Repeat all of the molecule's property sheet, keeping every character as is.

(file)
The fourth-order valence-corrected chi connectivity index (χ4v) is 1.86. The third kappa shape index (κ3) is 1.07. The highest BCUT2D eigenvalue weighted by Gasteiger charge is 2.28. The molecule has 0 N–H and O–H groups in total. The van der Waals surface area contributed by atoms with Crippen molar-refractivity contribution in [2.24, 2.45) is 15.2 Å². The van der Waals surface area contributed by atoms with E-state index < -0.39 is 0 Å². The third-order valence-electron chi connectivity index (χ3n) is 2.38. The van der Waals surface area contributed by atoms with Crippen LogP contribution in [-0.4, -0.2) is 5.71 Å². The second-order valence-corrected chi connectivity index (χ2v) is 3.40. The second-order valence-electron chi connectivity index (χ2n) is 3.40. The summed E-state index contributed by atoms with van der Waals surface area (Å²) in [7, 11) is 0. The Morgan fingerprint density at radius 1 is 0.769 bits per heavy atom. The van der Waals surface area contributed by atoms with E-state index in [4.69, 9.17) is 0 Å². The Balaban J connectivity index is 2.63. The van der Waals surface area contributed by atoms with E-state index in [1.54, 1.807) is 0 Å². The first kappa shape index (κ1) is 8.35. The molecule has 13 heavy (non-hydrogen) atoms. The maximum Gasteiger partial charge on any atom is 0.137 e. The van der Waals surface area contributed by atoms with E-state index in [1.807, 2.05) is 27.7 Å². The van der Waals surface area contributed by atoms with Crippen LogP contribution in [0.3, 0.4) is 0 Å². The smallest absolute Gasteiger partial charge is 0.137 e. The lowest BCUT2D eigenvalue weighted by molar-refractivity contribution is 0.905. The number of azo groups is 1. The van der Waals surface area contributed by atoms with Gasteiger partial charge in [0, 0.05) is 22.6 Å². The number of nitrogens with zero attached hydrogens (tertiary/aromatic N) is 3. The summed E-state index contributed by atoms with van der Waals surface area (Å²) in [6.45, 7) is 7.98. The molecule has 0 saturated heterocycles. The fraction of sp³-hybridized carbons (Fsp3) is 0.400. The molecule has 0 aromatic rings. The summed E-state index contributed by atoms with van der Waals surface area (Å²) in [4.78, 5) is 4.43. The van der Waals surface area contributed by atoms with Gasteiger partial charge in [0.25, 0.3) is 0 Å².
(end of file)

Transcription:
The fourth-order valence-corrected chi connectivity index (χ4v) is 1.86. The third kappa shape index (κ3) is 1.07. The highest BCUT2D eigenvalue weighted by Gasteiger charge is 2.28. The molecule has 0 N–H and O–H groups in total. The van der Waals surface area contributed by atoms with Crippen molar-refractivity contribution in [2.24, 2.45) is 15.2 Å². The van der Waals surface area contributed by atoms with E-state index < -0.39 is 0 Å². The third-order valence-electron chi connectivity index (χ3n) is 2.38. The van der Waals surface area contributed by atoms with Crippen LogP contribution in [-0.4, -0.2) is 5.71 Å². The second-order valence-corrected chi connectivity index (χ2v) is 3.40. The second-order valence-electron chi connectivity index (χ2n) is 3.40. The summed E-state index contributed by atoms with van der Waals surface area (Å²) in [7, 11) is 0. The Morgan fingerprint density at radius 1 is 0.769 bits per heavy atom. The van der Waals surface area contributed by atoms with E-state index in [4.69, 9.17) is 0 Å². The Balaban J connectivity index is 2.63. The van der Waals surface area contributed by atoms with E-state index in [1.54, 1.807) is 0 Å². The first kappa shape index (κ1) is 8.35. The molecule has 13 heavy (non-hydrogen) atoms. The maximum Gasteiger partial charge on any atom is 0.137 e. The van der Waals surface area contributed by atoms with E-state index in [1.807, 2.05) is 27.7 Å². The van der Waals surface area contributed by atoms with Crippen LogP contribution in [0.3, 0.4) is 0 Å². The smallest absolute Gasteiger partial charge is 0.137 e. The lowest BCUT2D eigenvalue weighted by molar-refractivity contribution is 0.905. The number of azo groups is 1. The van der Waals surface area contributed by atoms with Gasteiger partial charge in [0, 0.05) is 22.6 Å². The number of nitrogens with zero attached hydrogens (tertiary/aromatic N) is 3. The summed E-state index contributed by atoms with van der Waals surface area (Å²) in [6.45, 7) is 7.98. The molecule has 0 saturated heterocycles. The fraction of sp³-hybridized carbons (Fsp3) is 0.400. The molecule has 0 aromatic rings. The summed E-state index contributed by atoms with van der Waals surface area (Å²) in [4.78, 5) is 4.43. The van der Waals surface area contributed by atoms with Gasteiger partial charge in [0.25, 0.3) is 0 Å².